It was the other one she didn’t see, the one she set off by remote when she turned away from the first one and crossed into the path of a beam emanating from a fake rock nearby.
A loud bang a few feet away, a burst of smoke and Vanessa Prado, a senior at Hueneme High School, had learned a lesson in current military warfare.
Vanessa, who has received a $180,000 Reserve Officer Training Corps scholarship to Norwich University in Vermont, and George Heredia, a junior at Oxnard High School, saw up close how improvised explosive devices work when they served as the Naval Base Ventura County commanding officer for a day on Thursday, May 26.
They also got to climb into both the cockpit of an E-2C surveillance plane and an E-2 simulator and tour an “enemy village” at NBVC Point Mugu.
Both students are with the Junior ROTC programs at their high schools — Vanessa with the Navy and George with the Air Force.
They spent a full morning on base, watching Capt. Jim McHugh conduct quarters and sitting in on his conference call with the commanding officers of other installations in Navy Region Southwest.
They were briefed on the current state of the Navy, learning that it’s the smallest it has been since 1960, and on NBVC itself — a three-site installation at Point Mugu, Port Hueneme and San Nicolas Island that is the No. 1 employer in Ventura County, with 17,000 military personnel and civilians and a $1.7 billion yearly economic impact on the county.
They also learned about some of the other duties of a commanding officer, like protecting endangered species that call NBVC home.
“We have more than 100,000 marine mammals on Naval Base Ventura County, including San Nicolas Island,” McHugh told them. “I never thought I’d be worried about seals and sea lions when I became commanding officer of an installation.”
They also learned that he’s a “landlord” for more than 80 tenant commands on base, from air squadrons to Seabee battalions.
“Any base commander doesn’t control the ships or the aircraft,” he explained. “I control whether the gates are open.”
The commanding officer is the host of dozens of events held on base, including many that are open to the public, from the Haunted Swamp at Halloween to the Admiral’s Cup triathlon.
About 1,200 people work directly for him.
“I try not to micromanage,” he said when asked how he juggles everything. “I empower my people to take care of the problem.”
He told the students early in the morning that he’d try to offer some leadership hints — “You’ll develop your own leadership style as you hear bits and pieces of what you like and don’t like,” he told them — and he had several:
Trust but verify. Delegate, but then check up.
Bring a solution to the table. Don’t push the problem on to a supervisor.
Balance work and family.
Then came the tour.
They started with the multimillion-dollar E-2 simulator, which had them trying to land the surveillance aircraft on a carrier in bad weather or with engine failure.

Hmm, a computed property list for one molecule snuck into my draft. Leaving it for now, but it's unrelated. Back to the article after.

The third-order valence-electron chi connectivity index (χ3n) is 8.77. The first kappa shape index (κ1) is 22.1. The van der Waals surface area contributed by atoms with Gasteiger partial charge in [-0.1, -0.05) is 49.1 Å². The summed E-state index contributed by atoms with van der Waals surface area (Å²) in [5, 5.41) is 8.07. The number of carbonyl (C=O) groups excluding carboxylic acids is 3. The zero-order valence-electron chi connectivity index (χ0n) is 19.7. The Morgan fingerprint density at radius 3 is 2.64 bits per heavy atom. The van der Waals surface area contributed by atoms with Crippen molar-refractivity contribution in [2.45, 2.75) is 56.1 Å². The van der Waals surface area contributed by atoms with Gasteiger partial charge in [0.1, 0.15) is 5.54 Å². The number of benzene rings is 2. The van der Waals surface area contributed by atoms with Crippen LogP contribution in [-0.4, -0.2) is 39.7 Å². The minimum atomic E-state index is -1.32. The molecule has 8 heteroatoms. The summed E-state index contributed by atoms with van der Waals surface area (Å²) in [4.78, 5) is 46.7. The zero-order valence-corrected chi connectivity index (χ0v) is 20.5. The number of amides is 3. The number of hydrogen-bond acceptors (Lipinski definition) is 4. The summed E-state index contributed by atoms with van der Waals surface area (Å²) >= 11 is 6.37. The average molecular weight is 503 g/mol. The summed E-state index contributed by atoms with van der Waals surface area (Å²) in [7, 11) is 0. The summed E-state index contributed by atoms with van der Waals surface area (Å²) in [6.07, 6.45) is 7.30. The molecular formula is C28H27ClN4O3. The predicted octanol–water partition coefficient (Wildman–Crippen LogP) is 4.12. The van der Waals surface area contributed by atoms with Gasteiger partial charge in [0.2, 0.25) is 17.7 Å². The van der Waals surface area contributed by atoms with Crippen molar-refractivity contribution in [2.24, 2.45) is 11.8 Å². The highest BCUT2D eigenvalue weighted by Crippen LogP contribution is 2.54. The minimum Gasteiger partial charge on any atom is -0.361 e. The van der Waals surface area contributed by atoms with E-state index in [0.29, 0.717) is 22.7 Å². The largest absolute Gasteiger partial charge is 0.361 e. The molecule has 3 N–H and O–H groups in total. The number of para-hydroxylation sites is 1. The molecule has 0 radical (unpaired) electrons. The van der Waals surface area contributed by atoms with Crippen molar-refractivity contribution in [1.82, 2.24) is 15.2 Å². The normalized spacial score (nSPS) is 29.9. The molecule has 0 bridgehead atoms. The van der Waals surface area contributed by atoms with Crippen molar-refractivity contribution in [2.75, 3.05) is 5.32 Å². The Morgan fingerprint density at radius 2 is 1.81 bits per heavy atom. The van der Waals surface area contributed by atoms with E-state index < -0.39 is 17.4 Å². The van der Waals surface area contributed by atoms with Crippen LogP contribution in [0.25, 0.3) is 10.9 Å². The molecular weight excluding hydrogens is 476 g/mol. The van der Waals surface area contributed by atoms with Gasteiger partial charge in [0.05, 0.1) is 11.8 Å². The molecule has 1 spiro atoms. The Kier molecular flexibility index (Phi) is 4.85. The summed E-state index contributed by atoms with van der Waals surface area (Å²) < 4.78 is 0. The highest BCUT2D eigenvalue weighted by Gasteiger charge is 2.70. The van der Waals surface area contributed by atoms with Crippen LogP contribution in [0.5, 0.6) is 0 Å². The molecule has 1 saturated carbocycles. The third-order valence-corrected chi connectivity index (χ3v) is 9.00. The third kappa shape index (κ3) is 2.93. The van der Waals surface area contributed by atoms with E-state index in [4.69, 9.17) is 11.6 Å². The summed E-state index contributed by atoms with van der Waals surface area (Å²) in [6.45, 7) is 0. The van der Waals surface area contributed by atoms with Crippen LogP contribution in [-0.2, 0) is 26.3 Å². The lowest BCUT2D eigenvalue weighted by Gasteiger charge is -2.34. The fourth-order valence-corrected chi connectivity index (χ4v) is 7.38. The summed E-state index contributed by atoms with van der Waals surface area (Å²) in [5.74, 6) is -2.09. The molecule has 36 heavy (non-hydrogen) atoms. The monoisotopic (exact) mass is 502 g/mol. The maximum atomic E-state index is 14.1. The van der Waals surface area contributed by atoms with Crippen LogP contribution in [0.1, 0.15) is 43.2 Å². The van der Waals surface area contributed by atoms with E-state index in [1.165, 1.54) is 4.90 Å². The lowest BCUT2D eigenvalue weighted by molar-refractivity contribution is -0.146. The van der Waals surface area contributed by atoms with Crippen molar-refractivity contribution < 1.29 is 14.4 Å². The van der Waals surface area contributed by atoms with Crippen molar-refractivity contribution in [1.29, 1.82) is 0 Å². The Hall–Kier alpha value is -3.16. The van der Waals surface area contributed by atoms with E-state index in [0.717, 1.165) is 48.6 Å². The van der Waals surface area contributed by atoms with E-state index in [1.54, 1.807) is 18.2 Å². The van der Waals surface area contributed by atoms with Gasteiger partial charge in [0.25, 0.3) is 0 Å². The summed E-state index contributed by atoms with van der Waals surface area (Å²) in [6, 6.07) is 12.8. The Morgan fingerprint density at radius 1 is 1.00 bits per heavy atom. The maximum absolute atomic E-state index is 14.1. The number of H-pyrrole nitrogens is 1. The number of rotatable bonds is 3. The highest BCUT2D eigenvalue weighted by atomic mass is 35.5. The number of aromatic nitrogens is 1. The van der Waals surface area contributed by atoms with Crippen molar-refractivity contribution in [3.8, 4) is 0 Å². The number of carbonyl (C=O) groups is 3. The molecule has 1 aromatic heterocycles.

A pilot took the controls first. McHugh stood outside the simulator and watched it move gently from side to side with the students inside.
“This gives you a good sense of the procedures involved in flying an aircraft,” he told those watching. “But getting into the actual airplane is where you learn its idiosyncrasies.”
Suddenly, the simulator lurched to one side.
“Now the kids are flying the plane,” he said, smiling. “You can always tell.”
After a few minutes, the students emerged. George was especially proud.
“We almost made it!” he said.
“Almost doesn’t count,” McHugh reminded him.
After heading back to Point Mugu’s Building 1 for the conference call, the students returned to the runway area to climb inside a real E-2C. Lt. Cmdr. Shane Tanner of Carrier Airborne Command and Control Squadron 117 (VAW-117) walked them through the aircraft, then offered his own advice.
“Always choose the harder road,” he said. “Excel in college. Your path starts right now, and remember that you’re already having an impact on the other people around you.”
After that it was on to “Combat Town,” an area on base set up to simulate the living conditions of enemy combatants. Years ago, it was a fake Vietnamese jungle. Today, it’s a village in a desert.
More than 500 students a month come to this area for counter IED training in preparation for deployment to the Middle East.
“We’re always trying to figure out the enemy’s tactics and the best practices to counteract them,” said Andy Martens, site supervisor.
When a new class comes in, Martens and others will bury IEDs with some sort of indicator — some dirt left behind, a wire on the ground — and see how many the students find.
“They never find them all,” he said.
So Vanessa didn’t feel too badly when she missed the fake rock and set off the IED.
That exercise was George’s favorite part of the day.
“I loved the whole day, but when the IED went off, that was scary,” he said.
Vanessa liked the entire base experience.
“I think it’s given me a head start,” she said. “I like seeing how people work in this environment.”
McHugh said he enjoyed meeting two young people who have a strong sense of what they want to do with their lives and are already showing leadership and dedication.
“I’m glad that for half a day we can give them some sense of what’s out there, of the opportunities military life can provide,” he said. “And I hope we’ve made it fun.”